St Peter's Church, Stapenhill
|OS grid reference|
|Sovereign state||United Kingdom|
|EU Parliament||West Midlands|
Stapenhill is a suburban village and civil parish in Burton upon Trent, Staffordshire in the UK. It was a small village owned by Nigel of Stafford as far back as 1086, however, this ancient parish area has long since been surrounded by new housing developments and gradually absorbed into the Burton urban area. Stapenhill was known for its brickyards in the 18th and 19th centuries. 
Several major music festivals take place every summer at Catton Hall, on the outskirts of the village.
Stapenhill Gardens is the epitome of Stapenhill. Its main feature is a giant artificial swan with all flowers planted in it. This represents the swans who have historically inhabited the Gardens, and also the wider immutability of life in general. Similarly, the local football team is Stapenhill Swans. Stapenhill Gardens is also the location of the annual "Tulip Festival", an event unrivalled outside The Netherlands, although this has not run for several years.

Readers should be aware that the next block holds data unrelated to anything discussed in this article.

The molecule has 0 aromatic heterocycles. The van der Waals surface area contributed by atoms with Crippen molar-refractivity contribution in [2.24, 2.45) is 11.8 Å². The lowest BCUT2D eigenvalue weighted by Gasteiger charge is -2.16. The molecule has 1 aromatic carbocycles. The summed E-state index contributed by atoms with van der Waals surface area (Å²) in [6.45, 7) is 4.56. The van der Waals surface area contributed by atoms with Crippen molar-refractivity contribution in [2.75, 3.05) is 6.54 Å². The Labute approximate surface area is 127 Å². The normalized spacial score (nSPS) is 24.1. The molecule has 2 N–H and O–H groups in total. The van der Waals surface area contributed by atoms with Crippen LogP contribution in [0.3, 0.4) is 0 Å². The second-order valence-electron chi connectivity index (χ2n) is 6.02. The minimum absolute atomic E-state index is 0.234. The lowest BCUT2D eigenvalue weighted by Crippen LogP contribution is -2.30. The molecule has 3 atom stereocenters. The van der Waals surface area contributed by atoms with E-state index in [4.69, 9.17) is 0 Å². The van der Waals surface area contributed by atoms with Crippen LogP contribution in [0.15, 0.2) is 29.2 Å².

Current and former pubs and bars in the area include The Copper Hearth (now a Tesco supermarket), The New Inn, The Punch Bowl (now a care home), The Barley Mow (new home of the BIS), The Crown, The Grove, The Dart, The Freehold Tavern (now a Chinese restaurant), The Plough (now demolished for housing), and The Elms. Stapenhill is well known for its wide variety of shopping opportunities, ranging from major chain-stores to independent craft butchers. The primary retail centres are Main Street; Rosliston Road/Brackenwood Road area; and Short Street/Lincoln Road.
Other local features include St Peter's Church of England church and a large cemetery. The main Secondary Schools in the area are Paulet High School and Blessed Robert Sutton Catholic Sports College. Primary schools include Violet Lane Infants and Edge Hill Junior to the east, and to the south Waterside Junior and Short Street Infants merged in 2011 to become Riverview Primary.
The village is east of the Trent, and thus was administered as part of Derbyshire from at least 1086 until the Local Government Act 1888, when it passed into Staffordshire as a result of boundary changes. The boundaries of the original ancient village were Rosliston Road, Cumberland Road, Short Street and Norfolk Road.